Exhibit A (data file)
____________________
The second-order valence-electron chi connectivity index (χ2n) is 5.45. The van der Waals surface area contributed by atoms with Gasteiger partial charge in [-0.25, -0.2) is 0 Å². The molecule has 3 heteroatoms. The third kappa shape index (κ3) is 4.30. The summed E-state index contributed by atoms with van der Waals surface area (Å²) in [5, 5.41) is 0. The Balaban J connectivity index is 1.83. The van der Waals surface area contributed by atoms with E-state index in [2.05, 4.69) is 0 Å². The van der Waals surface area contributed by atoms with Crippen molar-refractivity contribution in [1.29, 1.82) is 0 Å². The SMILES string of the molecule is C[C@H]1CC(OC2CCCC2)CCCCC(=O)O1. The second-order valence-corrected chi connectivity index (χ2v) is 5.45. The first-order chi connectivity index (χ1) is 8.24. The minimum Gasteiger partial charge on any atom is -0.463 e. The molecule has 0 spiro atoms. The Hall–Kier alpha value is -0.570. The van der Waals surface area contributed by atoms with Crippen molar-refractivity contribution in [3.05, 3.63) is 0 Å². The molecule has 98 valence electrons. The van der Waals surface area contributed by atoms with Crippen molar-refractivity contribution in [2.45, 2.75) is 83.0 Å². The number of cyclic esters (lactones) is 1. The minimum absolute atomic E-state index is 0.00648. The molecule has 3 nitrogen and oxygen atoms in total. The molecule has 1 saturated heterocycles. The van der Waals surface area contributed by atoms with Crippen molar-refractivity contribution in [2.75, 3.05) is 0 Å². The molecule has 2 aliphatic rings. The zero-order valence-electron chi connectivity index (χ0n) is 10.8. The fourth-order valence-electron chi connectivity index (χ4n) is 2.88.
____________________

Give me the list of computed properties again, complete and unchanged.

The second-order valence-electron chi connectivity index (χ2n) is 5.45. The van der Waals surface area contributed by atoms with Gasteiger partial charge in [-0.25, -0.2) is 0 Å². The molecule has 3 heteroatoms. The third kappa shape index (κ3) is 4.30. The summed E-state index contributed by atoms with van der Waals surface area (Å²) in [5, 5.41) is 0. The Balaban J connectivity index is 1.83. The van der Waals surface area contributed by atoms with E-state index in [2.05, 4.69) is 0 Å². The van der Waals surface area contributed by atoms with Crippen molar-refractivity contribution in [1.29, 1.82) is 0 Å². The SMILES string of the molecule is C[C@H]1CC(OC2CCCC2)CCCCC(=O)O1. The second-order valence-corrected chi connectivity index (χ2v) is 5.45. The first-order chi connectivity index (χ1) is 8.24. The minimum Gasteiger partial charge on any atom is -0.463 e. The molecule has 0 spiro atoms. The Hall–Kier alpha value is -0.570. The van der Waals surface area contributed by atoms with Crippen molar-refractivity contribution in [3.05, 3.63) is 0 Å². The molecule has 98 valence electrons. The van der Waals surface area contributed by atoms with Crippen molar-refractivity contribution in [2.45, 2.75) is 83.0 Å². The number of cyclic esters (lactones) is 1. The minimum absolute atomic E-state index is 0.00648. The molecule has 3 nitrogen and oxygen atoms in total. The molecule has 1 saturated heterocycles. The van der Waals surface area contributed by atoms with Crippen molar-refractivity contribution in [2.75, 3.05) is 0 Å². The molecule has 2 aliphatic rings. The zero-order valence-electron chi connectivity index (χ0n) is 10.8. The fourth-order valence-electron chi connectivity index (χ4n) is 2.88.